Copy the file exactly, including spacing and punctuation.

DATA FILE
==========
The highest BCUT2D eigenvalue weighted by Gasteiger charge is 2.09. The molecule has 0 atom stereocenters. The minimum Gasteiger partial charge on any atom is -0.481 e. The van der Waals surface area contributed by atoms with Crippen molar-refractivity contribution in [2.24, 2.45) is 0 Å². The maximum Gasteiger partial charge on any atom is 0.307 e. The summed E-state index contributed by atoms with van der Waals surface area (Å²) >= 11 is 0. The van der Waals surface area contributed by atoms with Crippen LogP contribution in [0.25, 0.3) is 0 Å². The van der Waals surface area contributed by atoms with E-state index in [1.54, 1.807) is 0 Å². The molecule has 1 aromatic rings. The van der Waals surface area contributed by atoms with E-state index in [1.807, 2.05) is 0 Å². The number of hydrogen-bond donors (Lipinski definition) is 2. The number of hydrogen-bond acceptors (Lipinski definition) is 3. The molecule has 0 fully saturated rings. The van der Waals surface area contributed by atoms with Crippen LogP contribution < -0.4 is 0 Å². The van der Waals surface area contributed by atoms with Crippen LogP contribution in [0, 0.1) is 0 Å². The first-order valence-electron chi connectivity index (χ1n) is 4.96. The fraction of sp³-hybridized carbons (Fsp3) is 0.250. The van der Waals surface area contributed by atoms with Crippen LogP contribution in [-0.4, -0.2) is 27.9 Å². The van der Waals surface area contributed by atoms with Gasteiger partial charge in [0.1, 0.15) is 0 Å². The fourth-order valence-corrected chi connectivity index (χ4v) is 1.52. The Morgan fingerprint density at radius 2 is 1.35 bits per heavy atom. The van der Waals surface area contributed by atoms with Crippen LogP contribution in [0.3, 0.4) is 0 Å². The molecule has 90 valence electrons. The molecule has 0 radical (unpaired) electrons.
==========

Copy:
The highest BCUT2D eigenvalue weighted by Gasteiger charge is 2.09. The molecule has 0 atom stereocenters. The minimum Gasteiger partial charge on any atom is -0.481 e. The van der Waals surface area contributed by atoms with Crippen molar-refractivity contribution in [2.24, 2.45) is 0 Å². The maximum Gasteiger partial charge on any atom is 0.307 e. The summed E-state index contributed by atoms with van der Waals surface area (Å²) >= 11 is 0. The van der Waals surface area contributed by atoms with Crippen LogP contribution in [0.25, 0.3) is 0 Å². The van der Waals surface area contributed by atoms with E-state index in [1.54, 1.807) is 0 Å². The molecule has 1 aromatic rings. The van der Waals surface area contributed by atoms with E-state index in [1.807, 2.05) is 0 Å². The number of hydrogen-bond donors (Lipinski definition) is 2. The number of hydrogen-bond acceptors (Lipinski definition) is 3. The molecule has 0 fully saturated rings. The van der Waals surface area contributed by atoms with Crippen LogP contribution < -0.4 is 0 Å². The van der Waals surface area contributed by atoms with Crippen LogP contribution in [0, 0.1) is 0 Å². The first-order valence-electron chi connectivity index (χ1n) is 4.96. The fraction of sp³-hybridized carbons (Fsp3) is 0.250. The van der Waals surface area contributed by atoms with Crippen LogP contribution in [-0.4, -0.2) is 27.9 Å². The van der Waals surface area contributed by atoms with Gasteiger partial charge in [0.1, 0.15) is 0 Å². The fourth-order valence-corrected chi connectivity index (χ4v) is 1.52. The Morgan fingerprint density at radius 2 is 1.35 bits per heavy atom. The van der Waals surface area contributed by atoms with Crippen LogP contribution in [0.3, 0.4) is 0 Å². The molecule has 90 valence electrons. The molecule has 0 radical (unpaired) electrons.